October 18, 2021
Marissa Love, MD: Read labels. That's always important. Sometimes these foods are hidden in the ingredient list, but not necessarily labeled on the front of the box or labeled on the front of maybe a food item. All of the nuts can potentially be a major trigger for allergies. Some of those Halloween candies also have egg in them. Milk is a big allergy for some folks, and so they have to even avoid the milk in the chocolate.
The biggest concern is ingestion. So usually that's in the form of actually eating the food or perhaps they've touched a surface that had peanut on it and then they got it inside their mouth or got it inside their eyes. If it's just sitting in the room and they haven't touched it, then that's not an issue, or they haven't ingested it, that's not going to be an issue. So those are the two routes of exposure. Ingestion by mouth or actual touching it and it gets on a mucosal surface, like under the eyelid, inside the mouth.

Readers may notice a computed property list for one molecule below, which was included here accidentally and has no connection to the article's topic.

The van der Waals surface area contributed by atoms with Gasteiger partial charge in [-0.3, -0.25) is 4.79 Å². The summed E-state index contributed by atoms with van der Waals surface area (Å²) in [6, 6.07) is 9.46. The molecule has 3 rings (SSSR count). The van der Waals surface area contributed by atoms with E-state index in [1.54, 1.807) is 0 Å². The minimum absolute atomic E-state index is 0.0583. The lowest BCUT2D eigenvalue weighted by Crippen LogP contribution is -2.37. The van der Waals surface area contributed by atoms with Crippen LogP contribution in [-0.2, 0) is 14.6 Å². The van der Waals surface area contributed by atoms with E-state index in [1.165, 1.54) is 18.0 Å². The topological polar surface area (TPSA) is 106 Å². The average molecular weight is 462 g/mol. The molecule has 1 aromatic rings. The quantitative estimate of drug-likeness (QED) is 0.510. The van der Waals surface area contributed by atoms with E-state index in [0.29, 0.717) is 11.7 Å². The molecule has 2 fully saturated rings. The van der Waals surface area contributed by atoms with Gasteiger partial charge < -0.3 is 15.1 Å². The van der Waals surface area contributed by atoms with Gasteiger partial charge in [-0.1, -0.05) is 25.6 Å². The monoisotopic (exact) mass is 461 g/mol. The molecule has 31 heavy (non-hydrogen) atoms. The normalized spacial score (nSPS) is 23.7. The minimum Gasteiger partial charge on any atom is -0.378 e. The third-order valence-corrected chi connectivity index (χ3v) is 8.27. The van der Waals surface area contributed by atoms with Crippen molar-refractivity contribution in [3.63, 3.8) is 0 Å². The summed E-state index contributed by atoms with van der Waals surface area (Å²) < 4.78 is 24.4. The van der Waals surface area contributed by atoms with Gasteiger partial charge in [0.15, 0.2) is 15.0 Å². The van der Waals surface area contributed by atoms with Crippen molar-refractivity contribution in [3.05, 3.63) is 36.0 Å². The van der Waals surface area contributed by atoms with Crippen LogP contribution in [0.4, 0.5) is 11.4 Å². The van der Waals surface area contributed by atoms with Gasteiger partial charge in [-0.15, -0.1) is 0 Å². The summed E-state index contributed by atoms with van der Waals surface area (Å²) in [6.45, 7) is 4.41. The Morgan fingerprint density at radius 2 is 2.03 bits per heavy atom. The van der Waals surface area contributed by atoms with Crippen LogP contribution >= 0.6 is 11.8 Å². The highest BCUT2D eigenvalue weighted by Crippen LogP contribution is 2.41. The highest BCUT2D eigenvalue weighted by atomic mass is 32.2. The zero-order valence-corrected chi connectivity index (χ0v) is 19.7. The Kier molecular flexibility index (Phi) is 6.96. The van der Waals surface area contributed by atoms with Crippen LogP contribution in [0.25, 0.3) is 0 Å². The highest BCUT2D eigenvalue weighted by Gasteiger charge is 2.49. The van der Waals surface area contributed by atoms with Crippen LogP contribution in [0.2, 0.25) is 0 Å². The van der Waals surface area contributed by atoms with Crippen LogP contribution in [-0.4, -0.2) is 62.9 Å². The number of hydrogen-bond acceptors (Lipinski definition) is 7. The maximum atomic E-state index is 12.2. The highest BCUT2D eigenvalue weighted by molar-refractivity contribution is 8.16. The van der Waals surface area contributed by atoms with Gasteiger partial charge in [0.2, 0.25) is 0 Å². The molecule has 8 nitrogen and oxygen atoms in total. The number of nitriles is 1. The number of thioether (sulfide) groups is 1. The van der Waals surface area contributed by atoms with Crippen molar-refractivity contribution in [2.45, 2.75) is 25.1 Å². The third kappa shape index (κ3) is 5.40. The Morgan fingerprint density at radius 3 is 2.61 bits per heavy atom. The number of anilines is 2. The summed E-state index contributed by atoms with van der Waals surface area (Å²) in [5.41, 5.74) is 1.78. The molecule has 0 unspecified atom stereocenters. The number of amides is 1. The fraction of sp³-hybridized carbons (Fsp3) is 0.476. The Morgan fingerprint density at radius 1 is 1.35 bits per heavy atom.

Anyone that has a food allergy, you need to worry about potential exposure and potentially having a reaction after that exposure. So I tell all my food allergy patients that they need to carry their injectable epinephrin with them. Sometimes that's in the form of an EpiPen or an AUVI-Q or even the generic EpiPens that are out. We always ask our patients to carry two at a time in case they need to use a second dose if that first dose doesn't work right away. So that's the first step. And then, of course, you want to make sure you're avoiding the foods that potentially cause food allergies.